From June 15, Czech residents and EU citizens from green countries — eastern and Baltic member states, Finland and Norway — were able to travel to and from the country without any requirements.
Those from the yellow group, which includes France, Italy, and Spain, must have a valid health certificate to enter.
Test and quarantine conditions will apply for people entering from the UK and Sweden the two red nations in Europe.
Denmark’s borders have now reopened to most European countries, but this is subject to change based on a set of health measures and analysis. Borders to Sweden and Portugal are still closed, and a list of open or closed countries is updated weekly.
Opened borders to Baltic neighbours on May 15 and to the rest of the EU, the Schengen area, and the UK on June 1.
“Travel documents and medical symptoms are checked” at points of entry, the Foreign Ministry has said.
Those coming from countries with a high infection rate will have to self-isolate for two weeks.
Finland has allowed travellers from Norway, Denmark, Iceland, Estonia, Latvia and Lithuania from June 15.
From 13 July travel restrictions were lifted for Andorra, Austria, Belgium, Cyprus, Germany, Greece, Hungary, Ireland, Italy, Liechtenstein, Malta, the Netherlands, San Marino, Slovakia, Slovenia, Switzerland, and the Vatican.
Also from 13 July, Finland is allowing work-related travel and other essential traffic from the following non-EU countries: Algeria, Australia, Georgia, Japan, New Zealand, Rwanda, South Korea, Thailand, Tunisia, Uruguay and China (provided that reciprocity is confirmed in the EU).
Restrictions on travel to Finland have been extended for the UK, Spain, Poland, Portugal, France, the Czech Republic, Sweden and some other European nations.
Travellers from EU member states as well as Andorra, Iceland, Liechtenstein, Monaco, Norway, San Marino, Switzerland, and the Vatican have been allowed to visit the county since June 15 without a health certificate or any form of quarantine upon arrival.
But passengers from Spain and the UK are asked to submit to a voluntary quarantine, “in reciprocity” to current regulations in place in both countries, France’ Foreign Affairs Ministry has explained.
Per the EU Council’s recommendation, France reopened its borders to 15 non-member states on July 1.
On June 15, Germany lifted border restrictions for travellers coming from the EU, Switzerland, Norway, Iceland, Liechtenstein, and the United Kingdom.
Germany, however, decided to extend until August 31 its warnings on travelling outside the EU.
Those that do manage to get in must self-isolate for 14 days.
The Foreign Affairs Ministry published on Sunday, May 31, its plan for reopening borders, which entails three different phases.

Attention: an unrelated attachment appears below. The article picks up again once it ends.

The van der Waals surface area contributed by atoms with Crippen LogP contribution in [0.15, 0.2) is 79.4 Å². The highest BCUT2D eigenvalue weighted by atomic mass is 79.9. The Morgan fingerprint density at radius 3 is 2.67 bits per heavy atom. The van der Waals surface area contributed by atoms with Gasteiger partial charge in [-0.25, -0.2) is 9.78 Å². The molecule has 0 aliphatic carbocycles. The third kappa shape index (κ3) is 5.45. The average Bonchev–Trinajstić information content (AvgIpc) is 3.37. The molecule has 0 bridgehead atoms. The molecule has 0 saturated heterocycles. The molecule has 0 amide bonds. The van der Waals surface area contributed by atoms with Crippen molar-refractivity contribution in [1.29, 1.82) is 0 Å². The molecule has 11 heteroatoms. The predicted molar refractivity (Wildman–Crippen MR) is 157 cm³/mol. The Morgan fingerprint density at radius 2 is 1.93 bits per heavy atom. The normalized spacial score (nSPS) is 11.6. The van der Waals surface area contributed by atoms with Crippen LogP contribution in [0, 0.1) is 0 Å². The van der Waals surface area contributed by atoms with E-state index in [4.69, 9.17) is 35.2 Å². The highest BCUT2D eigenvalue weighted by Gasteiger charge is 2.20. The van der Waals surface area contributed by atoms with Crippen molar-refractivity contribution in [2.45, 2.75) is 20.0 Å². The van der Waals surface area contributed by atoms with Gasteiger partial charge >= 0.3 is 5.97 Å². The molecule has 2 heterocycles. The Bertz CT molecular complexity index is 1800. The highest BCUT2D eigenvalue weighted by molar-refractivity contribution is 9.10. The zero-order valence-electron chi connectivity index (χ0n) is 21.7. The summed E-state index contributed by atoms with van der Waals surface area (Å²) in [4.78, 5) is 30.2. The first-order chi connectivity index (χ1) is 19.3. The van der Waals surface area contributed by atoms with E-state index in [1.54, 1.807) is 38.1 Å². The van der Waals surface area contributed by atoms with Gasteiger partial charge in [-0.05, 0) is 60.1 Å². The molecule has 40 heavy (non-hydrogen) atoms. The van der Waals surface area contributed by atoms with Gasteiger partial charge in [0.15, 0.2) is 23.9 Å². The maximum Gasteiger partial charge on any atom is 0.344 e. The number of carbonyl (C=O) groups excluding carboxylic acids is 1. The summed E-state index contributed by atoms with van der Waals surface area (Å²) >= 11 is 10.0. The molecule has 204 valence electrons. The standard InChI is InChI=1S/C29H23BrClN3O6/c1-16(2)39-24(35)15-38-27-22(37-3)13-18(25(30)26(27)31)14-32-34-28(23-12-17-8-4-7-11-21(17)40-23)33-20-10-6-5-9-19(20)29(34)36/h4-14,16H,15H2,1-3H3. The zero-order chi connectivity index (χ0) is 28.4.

Phase 2 saw tourism travel from EU countries resume on June 15, with flights landing in Athens and Thessaloniki.
Travellers coming from any of these airports listed by the European Aviation Safety Agency, as well as Italy, Spain, the Netherlands or Sweden are tested upon arrival until June 30, with the authorities stressing that an overnight stay is required. If the test if negative, travellers can then continue on to their final destination.
Only essential travel from Albania and North Macedonia is permitted while a travel ban from the UK and Turkey is maintained and all visitors are subject to sample testing.
Phase 3 is expected to start on July 1. International flights will be allowed into all airports in Greece and all travellers subject to random tests upon arrival.
“Additional restrictions regarding certain countries will be announced at a later date”, the Foreign Ministry says.
Arrivals by sea will also be allowed on July 1, with travellers subject to random testing.
The border with Serbia is closed until July 15 following a new outbreak in the country.
Hungary is reimposing travel restrictions from July 15 due to a resurgence of coronavirus infections around the world. It has a traffic lights system for countries based on their infection rate.
Only Hungarians will be allowed to enter if they are coming from ‘red’ countries with high infection rates. These include Albania, Ukraine, Belarus and almost all of Asia, Africa and South and Central America. Arrivals will have to quarantine for two weeks.
Hungarians and foreigners coming from ‘yellow’ countries have to quarantine for two weeks, but can leave quarantine after being tested. These include: Bulgaria, Portugal, Romania, Sweden, the UK, Russia, Serbia, Japan, China and the United States.
Hungary had opened its borders without restrictions to citizens of the European Union, the European Economic Area (excluding the United Kingdom) and of Switzerland on 21 June.
Hungary opened its border with Austria, Slovakia, Croatia, the Czech Republic, Slovenia and Serbia on June 12 without the need for going into quarantine.
Iceland reopened to EU and UK travellers on June 15.